Moreover, another $60-70 billion is likely to be requested for these operations next February. And the Congressional Budget Office projects the possibility that the nation could spend at least another $370 billion on what the administration calls the Global War on Terrorism (GWOT) through 2016, which could be conservative.
These totals make President Bush's first economic advisor, Larry Lindsey, look like a piker when he predicted in 2002 that a war in Iraq might cost $100 billion.
Virtually all of this funding has been requested by the administration and provided by the Congress outside the normal defense budget process, either in "emergency" supplemental funding bills or bridge funds.
Since the "normal" defense budget has been $400 to $450 billion a year, an additional $110 billion a year for the "GWOT" actually constitutes somewhere between 20% and 25% of the Pentagon's total annual funding. Providing this much of the Pentagon's funding outside the regular budget has had crippling effects on the budget planning systems, both for the Pentagon and in the Congress.
While the OMB sometimes gives supplemental budget requests a "scrubbing," the practice over the past three years has been to pass them on, little changed by the OMB staff, through the president to the Congress. The process for emergency supplemental requests is also different on the Hill. The authorizing committees (House and Senate Armed Services Committees), which generally take a close look at the regular budget, do not examine the supplemental requests; they are transmitted directly to the spending committees (appropriators). There, the appropriations-committee staff does the best it can to take a close look, but over the past five years (starting with the post-9/11 emergency request) it has found the Pentagon's documentation thin and the justifications superficial.
If the committees hold hearings at all, they call only Defense Department witnesses, who generally do not provide additional detail, but argue, instead, that the funds are urgently needed by the troops in the field and should be passed quickly before the Pentagon runs out of money. How can Congress resist? They will not put themselves in the position of holding needed funding back from the troops.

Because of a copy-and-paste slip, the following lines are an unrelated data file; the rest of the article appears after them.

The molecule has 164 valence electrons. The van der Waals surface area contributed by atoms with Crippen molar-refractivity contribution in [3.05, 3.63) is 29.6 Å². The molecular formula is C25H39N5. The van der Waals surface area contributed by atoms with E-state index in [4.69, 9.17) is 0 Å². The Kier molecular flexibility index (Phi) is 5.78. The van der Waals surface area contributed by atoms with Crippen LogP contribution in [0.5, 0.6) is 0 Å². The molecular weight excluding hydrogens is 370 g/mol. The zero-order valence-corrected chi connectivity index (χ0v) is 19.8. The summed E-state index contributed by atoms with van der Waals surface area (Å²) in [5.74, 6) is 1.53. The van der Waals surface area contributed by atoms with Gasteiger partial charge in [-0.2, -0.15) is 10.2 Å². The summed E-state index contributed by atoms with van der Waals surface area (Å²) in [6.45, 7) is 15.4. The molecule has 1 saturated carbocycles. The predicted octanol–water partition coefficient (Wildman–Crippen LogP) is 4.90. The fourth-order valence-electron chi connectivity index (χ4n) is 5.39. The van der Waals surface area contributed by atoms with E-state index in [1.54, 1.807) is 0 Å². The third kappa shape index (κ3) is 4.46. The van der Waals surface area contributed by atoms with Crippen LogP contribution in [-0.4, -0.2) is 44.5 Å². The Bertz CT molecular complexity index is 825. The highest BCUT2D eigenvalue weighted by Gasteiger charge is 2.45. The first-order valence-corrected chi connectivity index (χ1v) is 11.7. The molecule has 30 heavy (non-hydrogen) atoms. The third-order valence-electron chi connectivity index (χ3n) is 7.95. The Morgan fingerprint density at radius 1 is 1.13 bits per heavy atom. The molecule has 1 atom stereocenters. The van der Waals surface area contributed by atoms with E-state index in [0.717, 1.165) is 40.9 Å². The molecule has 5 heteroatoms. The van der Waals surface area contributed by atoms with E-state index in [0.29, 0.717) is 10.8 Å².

The result is predictable. Both the Defense Department and the Congress "game" what is left of the system. The Pentagon puts into the emergency bill things it would normally ask for in the regular budget, including tank modernization, additional aircraft and utility vehicles, and the costs of converting the Army from divisions to brigades (so-called "modularity"). These are not emergency items that could not be anticipated; they are predictable and should be scrutinized against other service priorities in the normal budget process. In other words, from the Defense Department's point of view, the regular budget and the "emergency" funds are fungible, just all part of the flow of money into the Pentagon.
For Congress, too, this broken process provided an opportunity. The practice on the Hill for the past three years, in fact, has been to trim around the edges of the regular budget, in order to keep overall spending under congressionally imposed ceilings, but add funds back through emergency supplementals to purchase, for example, those C-17s, which are not counted under those ceilings.
The American public pays the price in undisciplined and expanding spending and growing deficits. And, when "anything goes" is the budgetary tune, it is not clear the public is getting the modern, transformed, smoothly operated military it seeks and deserves. The U.S. defense budget system, once the pride of the executive branch, is broken. And it is funding for Iraq, Afghanistan, and counter-terrorist operations that has broken it, with deep implications for future budget discipline and accountability in both the Pentagon and the Congress.
Gordon Adams is a fellow at the Woodrow Wilson International Center for Scholars in Washington, DC. From 1993-97, he was the senior White House official for national security budgets.